Free Washington DC Quitclaim Deed Form

Using the Quitclaim Deed in Washington DC

An understanding of the transfer of property rights in the Washington District of Columbia is important for anyone wishing to transfer property. The reason for this is that property transfers are made possible by property deeds, and the deeds can be quite confusing. Take warranty deeds for example, how and when is it used? And how do quitclaim deeds differ from general warranty or special warranty deeds? When should you use one and not the other?

Well, this article outlines everything you need to know about property deeds in the District of Columbia, with a lot more focus on the quitclaim deeds.

What is a quitclaim deed?

A quitclaim deed, also called a quitclaim or even a non-warranty deed refers to a real property conveyance instrument without warranties on the title, and is acceptable in the statutes. It is the fastest property ownership/ title conveyance tools, which accounts for its mistaken identity as a quick claim deed. Being a legal property deed, it must be in writing.

Also worth mentioning is the fact that the quitclaim is versatile. Besides the facilitation of real property rights’ transfers from the conveyor/ grantor to the recipient/ grantor, this deed could also be used to clear issues from a title, to effectuate a change in name, or to add or remove someone’s (spouse’s) name from a title. It’s common in divorces where, following a court decree or not, a spouse quits their claim in a marital property because of the court’s decision to grant the other spouse ownership of the property in question. When applying for title insurance, your insurer runs a title search, and if there is a break in the chain of title, your insurer asks you to use a quitclaim to clear the issue (cloud) from the deed.

The other use of this deed is seen in estate planning where a grantor uses a quitclaim to transfer real property rights to their children or a trust. In business, a quitclaim could be used in the transfer of property to an LLC or even a corporation.

Even with all these impressive uses, the quitclaim has one limitation: it does not provide any warranties on the transferred title or the ownership of the property. So, if an issue arises with that title in future, the grantee will have no legal recourse/basis against the grantor. When signed (executed), the quitclaim communicates the fact that the deed is transferring the property rights held by the grantor at the time of the conveyance. It also communicates the fact that the title is transferred as-is and it might have undisclosed liens or encumbrances, or not.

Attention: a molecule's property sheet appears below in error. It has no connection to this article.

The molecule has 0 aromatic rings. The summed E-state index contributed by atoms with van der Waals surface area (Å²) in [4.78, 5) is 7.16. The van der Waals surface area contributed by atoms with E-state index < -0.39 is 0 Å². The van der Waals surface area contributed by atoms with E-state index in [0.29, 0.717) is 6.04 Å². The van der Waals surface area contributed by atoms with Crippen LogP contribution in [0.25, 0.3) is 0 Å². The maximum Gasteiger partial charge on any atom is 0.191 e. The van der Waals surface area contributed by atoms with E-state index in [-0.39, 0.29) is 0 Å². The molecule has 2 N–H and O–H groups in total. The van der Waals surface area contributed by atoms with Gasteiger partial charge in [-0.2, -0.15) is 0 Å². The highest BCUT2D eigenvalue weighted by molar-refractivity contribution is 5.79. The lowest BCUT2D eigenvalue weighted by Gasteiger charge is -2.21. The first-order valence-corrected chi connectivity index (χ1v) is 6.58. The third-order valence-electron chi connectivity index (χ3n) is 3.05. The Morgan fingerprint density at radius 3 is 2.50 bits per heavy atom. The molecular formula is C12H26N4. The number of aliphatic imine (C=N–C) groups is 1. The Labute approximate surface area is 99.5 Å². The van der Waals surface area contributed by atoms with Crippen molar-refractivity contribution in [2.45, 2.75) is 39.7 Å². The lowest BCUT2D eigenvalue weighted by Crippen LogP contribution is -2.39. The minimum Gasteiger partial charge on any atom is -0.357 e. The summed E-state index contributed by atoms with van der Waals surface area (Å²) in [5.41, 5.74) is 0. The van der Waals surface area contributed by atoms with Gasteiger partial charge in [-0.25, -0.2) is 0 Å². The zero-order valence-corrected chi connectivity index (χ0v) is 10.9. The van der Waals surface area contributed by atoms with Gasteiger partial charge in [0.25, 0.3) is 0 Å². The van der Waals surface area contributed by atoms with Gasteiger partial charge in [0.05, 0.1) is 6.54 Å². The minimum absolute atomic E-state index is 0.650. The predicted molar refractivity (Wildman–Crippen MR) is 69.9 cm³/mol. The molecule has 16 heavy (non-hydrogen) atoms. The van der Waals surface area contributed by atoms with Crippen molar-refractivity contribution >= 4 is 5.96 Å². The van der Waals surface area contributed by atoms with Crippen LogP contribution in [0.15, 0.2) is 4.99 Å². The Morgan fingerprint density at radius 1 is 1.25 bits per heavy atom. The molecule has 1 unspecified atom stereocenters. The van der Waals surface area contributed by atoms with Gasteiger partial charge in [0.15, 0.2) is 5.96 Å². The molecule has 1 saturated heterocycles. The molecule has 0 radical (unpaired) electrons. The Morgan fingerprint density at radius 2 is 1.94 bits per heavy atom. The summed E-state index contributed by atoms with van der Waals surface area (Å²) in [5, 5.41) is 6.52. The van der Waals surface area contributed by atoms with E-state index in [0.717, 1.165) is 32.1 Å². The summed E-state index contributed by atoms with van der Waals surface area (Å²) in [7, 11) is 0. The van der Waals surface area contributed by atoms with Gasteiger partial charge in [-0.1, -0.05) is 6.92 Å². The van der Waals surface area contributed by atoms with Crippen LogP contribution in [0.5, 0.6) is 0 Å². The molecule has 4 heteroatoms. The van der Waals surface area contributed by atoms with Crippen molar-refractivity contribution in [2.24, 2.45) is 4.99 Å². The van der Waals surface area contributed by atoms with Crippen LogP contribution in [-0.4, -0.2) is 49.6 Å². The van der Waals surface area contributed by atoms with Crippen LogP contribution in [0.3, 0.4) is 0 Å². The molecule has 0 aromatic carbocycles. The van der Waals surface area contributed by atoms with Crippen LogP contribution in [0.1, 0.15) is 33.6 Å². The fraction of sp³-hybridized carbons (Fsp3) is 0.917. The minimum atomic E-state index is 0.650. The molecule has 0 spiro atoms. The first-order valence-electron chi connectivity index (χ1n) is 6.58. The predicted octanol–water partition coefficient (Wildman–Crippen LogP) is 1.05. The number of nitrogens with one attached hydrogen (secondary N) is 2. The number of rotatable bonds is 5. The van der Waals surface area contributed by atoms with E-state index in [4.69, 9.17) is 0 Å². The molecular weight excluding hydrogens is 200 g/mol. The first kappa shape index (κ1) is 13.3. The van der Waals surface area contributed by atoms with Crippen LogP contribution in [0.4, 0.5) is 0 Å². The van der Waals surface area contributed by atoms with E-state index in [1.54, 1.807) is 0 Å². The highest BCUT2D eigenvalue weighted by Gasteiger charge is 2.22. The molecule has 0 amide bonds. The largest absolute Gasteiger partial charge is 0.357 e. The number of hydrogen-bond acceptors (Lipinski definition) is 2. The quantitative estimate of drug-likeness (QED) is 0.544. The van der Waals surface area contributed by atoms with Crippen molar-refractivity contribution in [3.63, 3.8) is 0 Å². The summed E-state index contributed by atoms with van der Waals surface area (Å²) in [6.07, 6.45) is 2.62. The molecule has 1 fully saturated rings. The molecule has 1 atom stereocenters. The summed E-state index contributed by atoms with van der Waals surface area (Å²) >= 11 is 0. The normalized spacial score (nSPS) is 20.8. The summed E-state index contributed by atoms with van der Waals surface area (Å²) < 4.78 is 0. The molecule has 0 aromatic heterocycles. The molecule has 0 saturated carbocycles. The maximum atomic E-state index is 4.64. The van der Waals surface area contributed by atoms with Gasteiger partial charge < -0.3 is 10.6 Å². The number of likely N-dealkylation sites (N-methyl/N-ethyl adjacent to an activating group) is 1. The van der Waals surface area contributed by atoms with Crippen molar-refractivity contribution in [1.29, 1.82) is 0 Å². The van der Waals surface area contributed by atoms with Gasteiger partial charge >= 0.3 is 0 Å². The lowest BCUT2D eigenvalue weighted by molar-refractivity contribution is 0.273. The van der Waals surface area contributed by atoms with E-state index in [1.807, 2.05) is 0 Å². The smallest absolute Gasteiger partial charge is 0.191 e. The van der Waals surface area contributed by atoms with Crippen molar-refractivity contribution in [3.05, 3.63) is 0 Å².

The warranty deeds, on the other hand, offer warranty for the title being transferred. The general warranty deed gives a grantee the highest possible level of protection – you could think of this deed as the grantor’s certification of the title being clear of defects, and the property belonging to the grantor legally. But, if you are a grantor and you’d like to assure the grantee that the title is clear, to the best of your knowledge (during the period of your ownership), the special warranty deed will cover you.

  • Precautions When Using a Quitclaim

    • The quitclaim doesn’t work in your favor all the time. Despite its diverse uses, there are precautions you should be aware of like:

    • The quitclaim, if not recorded, might mean the loss of ownership rights in property, should someone else come in after the transfer and purchase the property in good faith, paying a valuable consideration for it.

    • Also, the use of a quitclaim during or after a divorce to quit your rights in the marital property will not release you from your mortgage debt obligation. The only way to go about this debt is asking your ex-spouse to refinance the mortgage plan so that they are the only ones listed as the party responsible for the mortgage debt – this should be done before quitclaiming. Otherwise, the lenders will keep knocking.

Preparing a Quitclaim in the District of Columbia

The statutes require that you meet specific requirements when using a quitclaim deed in Washington DC.

One of these requirements involves the use of the appropriate quitclaim form. But, there are way too many DC forms online, which is why you might want to use our free Washington DC quitclaim deed form. It’ll also serve as a template to guide in the recording of the deed.

  • Once you have your form, fill it with these details:

    • Dated with the deed’s execution date

    • It must have the grantor’s signature, as well as their full name and address.

    • The grantee’s full name and mailing address should also be included in the deed.

    • The details – type and amount of consideration that is paid for the property

    • The full and succinct description of the real property (legal)

    • The signature(s) must be acknowledged by the notary public or any other authority allowed to administer oaths legally.

Quitclaim Recordation

The Washington District of Columbia uses the “race-notice” standard/ system of recording legal instruments. According to the statutes, deeds that have been executed, acknowledged, and then signed off/certified, and also delivered to a grantee is regarded as effective, from its delivery date. But, this deed must be submitted to the county recorder’s office for all parties involved, and the public to receive notice of the change in property ownership.

The state also comes with provisions applicable when there at two or even more quitclaims recorded for one property, in good faith and with valuable consideration paid. In such cases, the state provides priority of ownership to the deed that is recorded first.

Having said all that, are you ready to transfer rental property rights in the Washington DC area? Download our free quitclaim deed form here, to get things moving.